|China Voice: Stability key to Tibetans' well-being|
BEIJING, March 10 (Xinhua) -- Rigzin Losel is forever grateful for his teachers at the schools in his home county of Nyagqu in Garze, a Tibetan autonomous prefecture in southwest China's Sichuan Province.
Many of them were Han people -- college graduates from big cities who were encouraged by late Chinese leader Mao Zedong to work in remote towns and villages, extend public services and improve the livelihood of the people there.
Thanks to the efforts of these people -- school teachers who taught children to count, read and write; doctors who miraculously saved lives; and agricultural experts who helped local farmers grow grains and vegetables, young Rigzin Losel grew up healthy and literate, and he eventually entered university.
He has followed these people in working for the well-being of the Tibetan people, taking posts as a township and, later, county official before dedicating himself to Tibetan studies in 1986.
When he returned home to Garze for the first time in a decade this year, however, Rigzin Losel saw that grief and uncertainty overshadowed the land and people he loves dearly -- the aftermath of repeated self-immolations by monks, nuns or former clergy members in several Tibetan communities in western China.
"As a Tibetan I was shocked and grieved by the self-immolations," he said. "But, on top of that, I detest those who masterminded this chain of events from behind the scenes."
He was angered by the fact that the 14th Dalai Lama, whom many Tibetans still revere as a "spiritual leader," has praised the "courage" of the self-immolators, instead of denouncing, and calling for an end to, such suicidal acts that deviate from the tenets of Buddhism.
Fifty-three years since fleeing China, the Dalai Lama and his overseas followers have never wavered in their attempt to separate Tibetans from China, said Rigzin Losel.
"The Dalai Lama wants to instigate turbulence and sow the seeds of resentment among the Tibetans," he said. "But for our fellow Tibetans, only stability serves their livelihood."
POLITICAL MOTIVE BEHIND SELF-IMMOLATIONS
Investigators have found a striking similarity among the spate of self-immolations in Tibetan areas in the western China provinces of Sichuan, Qinghai and Gansu in recent months: most of the self-immolators had shouted separatist slogans such as "Free Tibet" before setting themselves on fire.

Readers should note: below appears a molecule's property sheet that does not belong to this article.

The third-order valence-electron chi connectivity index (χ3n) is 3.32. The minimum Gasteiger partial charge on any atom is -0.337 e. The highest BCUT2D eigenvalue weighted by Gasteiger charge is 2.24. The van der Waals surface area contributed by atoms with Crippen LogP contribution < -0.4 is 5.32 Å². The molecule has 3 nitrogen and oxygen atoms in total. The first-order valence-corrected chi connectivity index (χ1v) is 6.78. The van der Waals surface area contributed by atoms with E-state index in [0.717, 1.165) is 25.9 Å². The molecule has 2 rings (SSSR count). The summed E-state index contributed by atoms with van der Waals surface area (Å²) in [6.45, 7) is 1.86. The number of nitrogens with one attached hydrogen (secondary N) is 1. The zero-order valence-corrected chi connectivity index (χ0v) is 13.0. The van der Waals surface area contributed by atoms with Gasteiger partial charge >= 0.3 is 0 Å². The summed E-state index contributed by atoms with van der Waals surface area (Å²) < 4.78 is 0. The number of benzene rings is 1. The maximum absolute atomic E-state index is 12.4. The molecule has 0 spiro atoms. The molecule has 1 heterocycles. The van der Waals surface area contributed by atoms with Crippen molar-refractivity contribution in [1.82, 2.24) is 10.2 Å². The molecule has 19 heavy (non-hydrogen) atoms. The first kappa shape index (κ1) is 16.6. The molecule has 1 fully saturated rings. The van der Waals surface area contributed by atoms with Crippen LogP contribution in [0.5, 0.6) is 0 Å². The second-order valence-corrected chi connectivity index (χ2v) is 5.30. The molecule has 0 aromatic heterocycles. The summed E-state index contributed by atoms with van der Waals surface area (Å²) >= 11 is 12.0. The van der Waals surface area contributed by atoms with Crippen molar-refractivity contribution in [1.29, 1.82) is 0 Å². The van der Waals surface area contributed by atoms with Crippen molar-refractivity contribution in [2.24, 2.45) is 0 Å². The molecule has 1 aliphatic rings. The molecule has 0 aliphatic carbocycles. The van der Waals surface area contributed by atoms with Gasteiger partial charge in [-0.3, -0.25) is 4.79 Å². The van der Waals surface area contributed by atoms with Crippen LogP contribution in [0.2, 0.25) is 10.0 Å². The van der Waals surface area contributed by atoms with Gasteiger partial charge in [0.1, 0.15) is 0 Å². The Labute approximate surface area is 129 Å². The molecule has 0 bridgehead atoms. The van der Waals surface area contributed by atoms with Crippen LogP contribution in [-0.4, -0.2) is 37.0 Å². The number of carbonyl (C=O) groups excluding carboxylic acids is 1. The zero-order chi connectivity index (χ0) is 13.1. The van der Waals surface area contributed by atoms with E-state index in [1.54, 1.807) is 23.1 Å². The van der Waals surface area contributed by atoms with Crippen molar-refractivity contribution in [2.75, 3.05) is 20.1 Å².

In many cases, photos of the designated self-immolators had been sent in advance to separatist forces abroad, indicating that the self-immolations had been carefully planned.
After each of the tragedies, separatist forces would immediately publish these photos alongside pictures of the self-immolation scenes to play up the situation.
"Tibet independence" groups would notify the press, hoping to launch a media campaign highlighting their one-sided view of the event.
To encourage self-immolations, they even offered compensations for the dead.
But their attempts to create chaos are doomed to fail, as the absolute majority of Tibetans cherish their lives and respect Buddhist teachings.
Tibet Autonomous Region is home to over 1,700 monasteries, and the two Tibetan autonomous prefectures in Sichuan Province, Aba and Garze, have more than 800.
The self-immolators, however, were from just a few monasteries and could not, by any means, represent the will of 5 million Tibetans in China.
STABILITY IS KEY
Chinese President Hu Jintao stressed stability and harmony in Tibet as he joined lawmakers from the plateau region for panel discussions on Friday on the sidelines of the annual parliamentary session.
He also called for more spending and efforts to improve the people's livelihood and public services, so that people of all ethnic groups in Tibet can share the fruits of reform and development.
Last year, Tibet's gross domestic product hit 60.5 billion yuan (9.68 billion U.S. dollars), up 12.6 percent year-on-year.
In January, Tibet became the first Chinese region to ensure full coverage of the old-age pension.
Other Tibetan-populated regions in Sichuan, Qinghai, Gansu and Yunnan provinces have also witnessed economic booms.
"Economic growth brings concrete benefits to the Tibetan people," said Rigzin Losel, who had previously served as a local official in Jiuzhaigou, a remote, once impoverished Tibetan county that now capitalizes on its fame as one of the most beautiful places in China. "Stability is paramount to their well-being."